“Many of our community members would not otherwise have access to our musicians.”
A member at Skyline Club, Southfield, Mich., since 2013
BY LOUIS MARROQUIN / PHOTO BY PETER BAKER — Spring 2014
Who he is: As the managing director of community programs for the Detroit Symphony Orchestra, he develops ways outside of the traditional theater setting for the DSO to engage with residents of Detroit and its suburbs.
Why it’s important: Through special performances, educational classes, and music therapy programs at area schools, churches, hospitals, and senior-citizen facilities, the DSO takes its music to the audience and gives back to the community that supports it. “It makes the orchestra more accessible to a broader segment of the population.”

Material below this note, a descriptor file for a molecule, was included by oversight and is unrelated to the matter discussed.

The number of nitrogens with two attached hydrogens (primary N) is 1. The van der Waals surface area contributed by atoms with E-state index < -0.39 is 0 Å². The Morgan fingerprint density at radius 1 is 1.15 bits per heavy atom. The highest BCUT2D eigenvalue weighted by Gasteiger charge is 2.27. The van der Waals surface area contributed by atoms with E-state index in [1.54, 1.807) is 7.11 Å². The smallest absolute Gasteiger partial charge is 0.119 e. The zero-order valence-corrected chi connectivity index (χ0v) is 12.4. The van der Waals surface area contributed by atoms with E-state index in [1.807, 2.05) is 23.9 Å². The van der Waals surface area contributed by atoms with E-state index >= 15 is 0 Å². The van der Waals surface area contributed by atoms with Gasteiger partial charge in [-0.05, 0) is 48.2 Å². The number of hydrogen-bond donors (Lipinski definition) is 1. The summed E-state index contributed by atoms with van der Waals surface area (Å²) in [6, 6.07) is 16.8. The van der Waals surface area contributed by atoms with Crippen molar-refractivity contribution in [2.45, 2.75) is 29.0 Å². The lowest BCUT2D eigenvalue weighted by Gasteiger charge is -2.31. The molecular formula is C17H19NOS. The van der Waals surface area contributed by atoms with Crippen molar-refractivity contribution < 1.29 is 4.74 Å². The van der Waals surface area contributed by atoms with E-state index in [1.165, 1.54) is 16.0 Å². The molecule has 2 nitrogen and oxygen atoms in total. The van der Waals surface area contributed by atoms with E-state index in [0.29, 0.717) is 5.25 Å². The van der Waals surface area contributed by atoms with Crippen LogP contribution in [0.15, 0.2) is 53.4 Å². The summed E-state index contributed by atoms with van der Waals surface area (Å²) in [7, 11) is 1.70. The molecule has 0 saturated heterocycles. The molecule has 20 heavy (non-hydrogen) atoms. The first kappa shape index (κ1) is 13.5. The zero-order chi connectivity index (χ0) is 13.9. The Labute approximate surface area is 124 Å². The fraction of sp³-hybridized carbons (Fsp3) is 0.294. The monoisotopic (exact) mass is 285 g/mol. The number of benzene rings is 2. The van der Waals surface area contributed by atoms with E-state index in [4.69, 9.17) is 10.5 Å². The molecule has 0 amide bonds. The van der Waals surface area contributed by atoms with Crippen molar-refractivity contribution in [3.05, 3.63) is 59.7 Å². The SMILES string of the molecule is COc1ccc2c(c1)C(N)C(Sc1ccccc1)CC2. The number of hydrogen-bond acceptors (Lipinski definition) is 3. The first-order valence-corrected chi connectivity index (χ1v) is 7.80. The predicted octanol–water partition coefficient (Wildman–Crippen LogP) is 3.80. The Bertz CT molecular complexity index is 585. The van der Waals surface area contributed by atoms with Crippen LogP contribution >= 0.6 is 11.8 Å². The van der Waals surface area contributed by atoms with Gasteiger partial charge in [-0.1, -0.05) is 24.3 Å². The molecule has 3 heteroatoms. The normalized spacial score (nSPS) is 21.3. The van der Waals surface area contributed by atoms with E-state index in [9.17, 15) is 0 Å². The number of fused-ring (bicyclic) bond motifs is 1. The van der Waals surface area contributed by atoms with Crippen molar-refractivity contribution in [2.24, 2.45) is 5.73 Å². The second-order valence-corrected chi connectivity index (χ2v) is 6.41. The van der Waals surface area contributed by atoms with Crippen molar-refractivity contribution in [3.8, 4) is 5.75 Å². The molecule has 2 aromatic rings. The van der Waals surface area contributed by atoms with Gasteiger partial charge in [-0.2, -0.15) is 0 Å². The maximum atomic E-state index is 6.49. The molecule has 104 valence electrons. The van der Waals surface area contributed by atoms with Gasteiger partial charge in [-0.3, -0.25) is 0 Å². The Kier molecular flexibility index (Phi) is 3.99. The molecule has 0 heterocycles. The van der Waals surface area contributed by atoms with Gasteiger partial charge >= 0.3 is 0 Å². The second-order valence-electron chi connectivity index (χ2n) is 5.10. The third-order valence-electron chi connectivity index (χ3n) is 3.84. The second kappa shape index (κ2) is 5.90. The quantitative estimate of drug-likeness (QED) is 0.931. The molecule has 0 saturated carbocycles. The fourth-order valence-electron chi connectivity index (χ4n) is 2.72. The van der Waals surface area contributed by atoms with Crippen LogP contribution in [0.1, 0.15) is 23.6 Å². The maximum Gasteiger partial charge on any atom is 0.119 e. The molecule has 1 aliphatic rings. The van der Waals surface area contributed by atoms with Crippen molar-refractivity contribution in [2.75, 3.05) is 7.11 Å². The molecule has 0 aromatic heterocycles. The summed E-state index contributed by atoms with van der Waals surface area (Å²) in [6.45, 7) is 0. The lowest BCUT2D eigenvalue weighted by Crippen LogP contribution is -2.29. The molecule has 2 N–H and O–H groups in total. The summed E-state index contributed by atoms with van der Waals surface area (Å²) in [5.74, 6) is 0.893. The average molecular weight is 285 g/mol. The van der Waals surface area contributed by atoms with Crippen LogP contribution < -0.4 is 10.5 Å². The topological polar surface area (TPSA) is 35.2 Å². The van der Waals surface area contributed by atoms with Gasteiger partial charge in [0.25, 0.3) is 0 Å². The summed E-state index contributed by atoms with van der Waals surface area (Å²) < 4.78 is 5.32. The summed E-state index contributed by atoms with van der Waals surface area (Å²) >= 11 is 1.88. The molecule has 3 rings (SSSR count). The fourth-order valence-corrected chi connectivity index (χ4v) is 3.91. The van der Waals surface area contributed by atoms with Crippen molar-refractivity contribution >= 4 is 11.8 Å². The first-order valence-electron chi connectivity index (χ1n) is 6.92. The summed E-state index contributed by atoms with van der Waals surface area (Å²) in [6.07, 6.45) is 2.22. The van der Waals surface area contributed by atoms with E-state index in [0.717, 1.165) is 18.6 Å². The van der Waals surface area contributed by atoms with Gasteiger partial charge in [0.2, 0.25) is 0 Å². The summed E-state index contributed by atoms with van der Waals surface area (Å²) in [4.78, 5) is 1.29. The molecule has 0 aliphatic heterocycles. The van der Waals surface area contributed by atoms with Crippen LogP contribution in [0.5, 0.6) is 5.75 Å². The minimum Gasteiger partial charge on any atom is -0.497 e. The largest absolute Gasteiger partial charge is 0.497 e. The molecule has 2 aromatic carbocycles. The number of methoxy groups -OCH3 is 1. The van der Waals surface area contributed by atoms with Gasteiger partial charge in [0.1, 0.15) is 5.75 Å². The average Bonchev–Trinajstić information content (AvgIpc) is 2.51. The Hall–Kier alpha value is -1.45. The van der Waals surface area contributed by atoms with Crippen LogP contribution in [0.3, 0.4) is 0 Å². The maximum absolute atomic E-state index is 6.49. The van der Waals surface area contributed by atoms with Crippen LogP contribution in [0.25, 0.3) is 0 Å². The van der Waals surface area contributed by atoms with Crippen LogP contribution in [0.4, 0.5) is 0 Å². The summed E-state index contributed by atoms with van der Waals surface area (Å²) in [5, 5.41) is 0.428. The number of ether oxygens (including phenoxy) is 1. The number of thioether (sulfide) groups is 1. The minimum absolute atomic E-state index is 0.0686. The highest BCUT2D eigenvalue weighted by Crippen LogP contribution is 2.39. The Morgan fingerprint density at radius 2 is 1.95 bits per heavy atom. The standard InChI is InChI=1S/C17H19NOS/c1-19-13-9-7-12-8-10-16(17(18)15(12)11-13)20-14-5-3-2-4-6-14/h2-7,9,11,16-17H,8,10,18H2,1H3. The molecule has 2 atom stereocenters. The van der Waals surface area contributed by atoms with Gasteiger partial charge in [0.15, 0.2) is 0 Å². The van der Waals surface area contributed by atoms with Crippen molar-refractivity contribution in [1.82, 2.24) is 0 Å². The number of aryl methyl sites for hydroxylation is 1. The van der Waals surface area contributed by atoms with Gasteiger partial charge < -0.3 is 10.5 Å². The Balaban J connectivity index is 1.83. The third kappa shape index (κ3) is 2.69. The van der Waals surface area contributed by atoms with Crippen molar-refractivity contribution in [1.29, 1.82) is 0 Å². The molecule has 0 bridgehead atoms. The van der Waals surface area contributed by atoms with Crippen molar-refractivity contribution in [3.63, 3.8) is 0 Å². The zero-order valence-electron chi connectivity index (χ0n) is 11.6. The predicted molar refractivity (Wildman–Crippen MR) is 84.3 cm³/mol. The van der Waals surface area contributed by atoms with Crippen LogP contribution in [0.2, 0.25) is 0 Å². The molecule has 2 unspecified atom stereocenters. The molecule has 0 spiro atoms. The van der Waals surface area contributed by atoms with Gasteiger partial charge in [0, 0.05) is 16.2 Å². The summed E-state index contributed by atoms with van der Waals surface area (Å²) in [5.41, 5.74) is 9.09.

This season: Due to popular demand, the DSO added a seventh neighborhood to its concert-series programming.
Making a difference: “I have participated in music therapy sessions with children who were valiantly fighting for their lives, and I saw how something as simple as having a clarinetist play ‘Twinkle Twinkle Little Star’ provided comfort for them and their families.”
Musical background: An accomplished flutist, he moved into orchestra management 10 years ago when he was diagnosed with focal dystonia, a neurological disorder that results in involuntary muscle contractions.